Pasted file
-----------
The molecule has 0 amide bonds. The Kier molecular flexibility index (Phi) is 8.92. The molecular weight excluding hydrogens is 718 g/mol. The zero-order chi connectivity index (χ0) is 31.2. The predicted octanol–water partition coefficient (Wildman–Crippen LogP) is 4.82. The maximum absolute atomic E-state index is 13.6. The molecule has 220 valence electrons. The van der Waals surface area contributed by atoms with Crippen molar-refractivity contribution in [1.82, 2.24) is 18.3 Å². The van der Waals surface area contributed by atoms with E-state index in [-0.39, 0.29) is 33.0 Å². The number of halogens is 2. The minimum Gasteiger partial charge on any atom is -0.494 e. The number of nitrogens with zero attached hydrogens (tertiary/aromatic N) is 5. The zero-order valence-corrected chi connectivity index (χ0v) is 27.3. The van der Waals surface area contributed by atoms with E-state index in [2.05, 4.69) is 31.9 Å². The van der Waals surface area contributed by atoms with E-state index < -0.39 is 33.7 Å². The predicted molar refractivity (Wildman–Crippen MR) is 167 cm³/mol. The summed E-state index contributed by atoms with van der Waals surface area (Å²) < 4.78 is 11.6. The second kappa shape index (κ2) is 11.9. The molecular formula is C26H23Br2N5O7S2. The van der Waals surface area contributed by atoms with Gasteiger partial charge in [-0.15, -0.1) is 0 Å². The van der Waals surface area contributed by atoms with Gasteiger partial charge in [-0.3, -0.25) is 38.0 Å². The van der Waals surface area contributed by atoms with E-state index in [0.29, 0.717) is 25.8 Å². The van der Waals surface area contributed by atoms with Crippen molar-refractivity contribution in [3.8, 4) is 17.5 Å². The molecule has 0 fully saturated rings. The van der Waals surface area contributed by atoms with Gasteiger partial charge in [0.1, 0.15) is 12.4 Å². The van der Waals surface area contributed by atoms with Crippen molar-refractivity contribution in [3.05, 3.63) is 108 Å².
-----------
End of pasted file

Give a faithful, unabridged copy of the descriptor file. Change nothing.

The molecule has 0 amide bonds. The Kier molecular flexibility index (Phi) is 8.92. The molecular weight excluding hydrogens is 718 g/mol. The zero-order chi connectivity index (χ0) is 31.2. The predicted octanol–water partition coefficient (Wildman–Crippen LogP) is 4.82. The maximum absolute atomic E-state index is 13.6. The molecule has 220 valence electrons. The van der Waals surface area contributed by atoms with Crippen molar-refractivity contribution in [1.82, 2.24) is 18.3 Å². The van der Waals surface area contributed by atoms with E-state index in [-0.39, 0.29) is 33.0 Å². The number of halogens is 2. The minimum Gasteiger partial charge on any atom is -0.494 e. The number of nitrogens with zero attached hydrogens (tertiary/aromatic N) is 5. The zero-order valence-corrected chi connectivity index (χ0v) is 27.3. The van der Waals surface area contributed by atoms with E-state index in [2.05, 4.69) is 31.9 Å². The van der Waals surface area contributed by atoms with E-state index < -0.39 is 33.7 Å². The predicted molar refractivity (Wildman–Crippen MR) is 167 cm³/mol. The summed E-state index contributed by atoms with van der Waals surface area (Å²) < 4.78 is 11.6. The second kappa shape index (κ2) is 11.9. The molecular formula is C26H23Br2N5O7S2. The van der Waals surface area contributed by atoms with Gasteiger partial charge in [-0.15, -0.1) is 0 Å². The van der Waals surface area contributed by atoms with Gasteiger partial charge in [-0.3, -0.25) is 38.0 Å². The van der Waals surface area contributed by atoms with E-state index in [0.29, 0.717) is 25.8 Å². The van der Waals surface area contributed by atoms with Crippen molar-refractivity contribution in [3.8, 4) is 17.5 Å². The molecule has 0 fully saturated rings. The van der Waals surface area contributed by atoms with Gasteiger partial charge in [0.1, 0.15) is 12.4 Å². The van der Waals surface area contributed by atoms with Crippen molar-refractivity contribution in [3.05, 3.63) is 108 Å².